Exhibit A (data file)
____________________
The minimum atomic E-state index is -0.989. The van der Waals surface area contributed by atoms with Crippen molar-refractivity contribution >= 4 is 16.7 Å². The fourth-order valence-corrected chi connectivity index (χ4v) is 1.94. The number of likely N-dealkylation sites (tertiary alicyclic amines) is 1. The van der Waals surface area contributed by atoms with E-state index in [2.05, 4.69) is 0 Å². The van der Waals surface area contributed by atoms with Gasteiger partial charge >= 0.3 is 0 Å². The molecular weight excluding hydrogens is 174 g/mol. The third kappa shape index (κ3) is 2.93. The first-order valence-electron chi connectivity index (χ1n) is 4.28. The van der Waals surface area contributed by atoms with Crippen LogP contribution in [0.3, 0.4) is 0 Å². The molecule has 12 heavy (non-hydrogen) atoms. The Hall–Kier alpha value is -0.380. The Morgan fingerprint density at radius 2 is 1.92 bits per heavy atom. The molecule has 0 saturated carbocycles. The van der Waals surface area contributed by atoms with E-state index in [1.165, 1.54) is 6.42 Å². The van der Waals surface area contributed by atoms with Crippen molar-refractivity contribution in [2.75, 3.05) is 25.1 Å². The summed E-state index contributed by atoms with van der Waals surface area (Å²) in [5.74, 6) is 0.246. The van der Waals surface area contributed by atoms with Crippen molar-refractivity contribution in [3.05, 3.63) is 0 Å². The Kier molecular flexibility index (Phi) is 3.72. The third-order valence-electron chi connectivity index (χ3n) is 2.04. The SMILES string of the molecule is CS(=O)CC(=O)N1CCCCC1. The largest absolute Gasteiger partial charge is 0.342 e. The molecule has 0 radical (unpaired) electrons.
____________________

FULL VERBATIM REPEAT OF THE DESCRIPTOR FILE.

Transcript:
The minimum atomic E-state index is -0.989. The van der Waals surface area contributed by atoms with Crippen molar-refractivity contribution >= 4 is 16.7 Å². The fourth-order valence-corrected chi connectivity index (χ4v) is 1.94. The number of likely N-dealkylation sites (tertiary alicyclic amines) is 1. The van der Waals surface area contributed by atoms with E-state index in [2.05, 4.69) is 0 Å². The van der Waals surface area contributed by atoms with Gasteiger partial charge >= 0.3 is 0 Å². The molecular weight excluding hydrogens is 174 g/mol. The third kappa shape index (κ3) is 2.93. The first-order valence-electron chi connectivity index (χ1n) is 4.28. The van der Waals surface area contributed by atoms with Crippen LogP contribution in [0.3, 0.4) is 0 Å². The molecule has 12 heavy (non-hydrogen) atoms. The Hall–Kier alpha value is -0.380. The Morgan fingerprint density at radius 2 is 1.92 bits per heavy atom. The molecule has 0 saturated carbocycles. The van der Waals surface area contributed by atoms with E-state index in [1.165, 1.54) is 6.42 Å². The van der Waals surface area contributed by atoms with Crippen molar-refractivity contribution in [2.75, 3.05) is 25.1 Å². The summed E-state index contributed by atoms with van der Waals surface area (Å²) in [5.74, 6) is 0.246. The van der Waals surface area contributed by atoms with Crippen molar-refractivity contribution in [3.05, 3.63) is 0 Å². The Kier molecular flexibility index (Phi) is 3.72. The third-order valence-electron chi connectivity index (χ3n) is 2.04. The SMILES string of the molecule is CS(=O)CC(=O)N1CCCCC1. The largest absolute Gasteiger partial charge is 0.342 e. The molecule has 0 radical (unpaired) electrons.